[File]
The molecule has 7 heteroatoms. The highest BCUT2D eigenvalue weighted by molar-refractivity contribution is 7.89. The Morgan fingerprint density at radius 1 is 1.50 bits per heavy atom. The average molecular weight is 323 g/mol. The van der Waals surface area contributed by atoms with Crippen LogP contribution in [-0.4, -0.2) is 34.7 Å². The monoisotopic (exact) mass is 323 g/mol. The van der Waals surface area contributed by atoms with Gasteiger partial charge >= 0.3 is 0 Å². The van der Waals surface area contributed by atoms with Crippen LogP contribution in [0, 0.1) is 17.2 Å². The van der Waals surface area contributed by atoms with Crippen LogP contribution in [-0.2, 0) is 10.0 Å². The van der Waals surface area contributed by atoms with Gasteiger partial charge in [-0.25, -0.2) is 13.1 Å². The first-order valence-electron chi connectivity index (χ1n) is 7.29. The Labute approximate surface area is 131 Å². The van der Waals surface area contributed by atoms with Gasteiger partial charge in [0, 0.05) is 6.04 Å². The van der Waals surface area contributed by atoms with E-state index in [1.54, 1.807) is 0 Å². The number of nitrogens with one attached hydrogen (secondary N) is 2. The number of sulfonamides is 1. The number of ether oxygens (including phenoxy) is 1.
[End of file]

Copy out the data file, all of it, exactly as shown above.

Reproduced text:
The molecule has 7 heteroatoms. The highest BCUT2D eigenvalue weighted by molar-refractivity contribution is 7.89. The Morgan fingerprint density at radius 1 is 1.50 bits per heavy atom. The average molecular weight is 323 g/mol. The van der Waals surface area contributed by atoms with Crippen LogP contribution in [-0.4, -0.2) is 34.7 Å². The monoisotopic (exact) mass is 323 g/mol. The van der Waals surface area contributed by atoms with Gasteiger partial charge >= 0.3 is 0 Å². The van der Waals surface area contributed by atoms with Crippen LogP contribution in [0, 0.1) is 17.2 Å². The van der Waals surface area contributed by atoms with Crippen LogP contribution in [-0.2, 0) is 10.0 Å². The van der Waals surface area contributed by atoms with Gasteiger partial charge in [-0.25, -0.2) is 13.1 Å². The first-order valence-electron chi connectivity index (χ1n) is 7.29. The Labute approximate surface area is 131 Å². The van der Waals surface area contributed by atoms with Gasteiger partial charge in [0, 0.05) is 6.04 Å². The van der Waals surface area contributed by atoms with E-state index in [1.54, 1.807) is 0 Å². The number of nitrogens with one attached hydrogen (secondary N) is 2. The number of sulfonamides is 1. The number of ether oxygens (including phenoxy) is 1.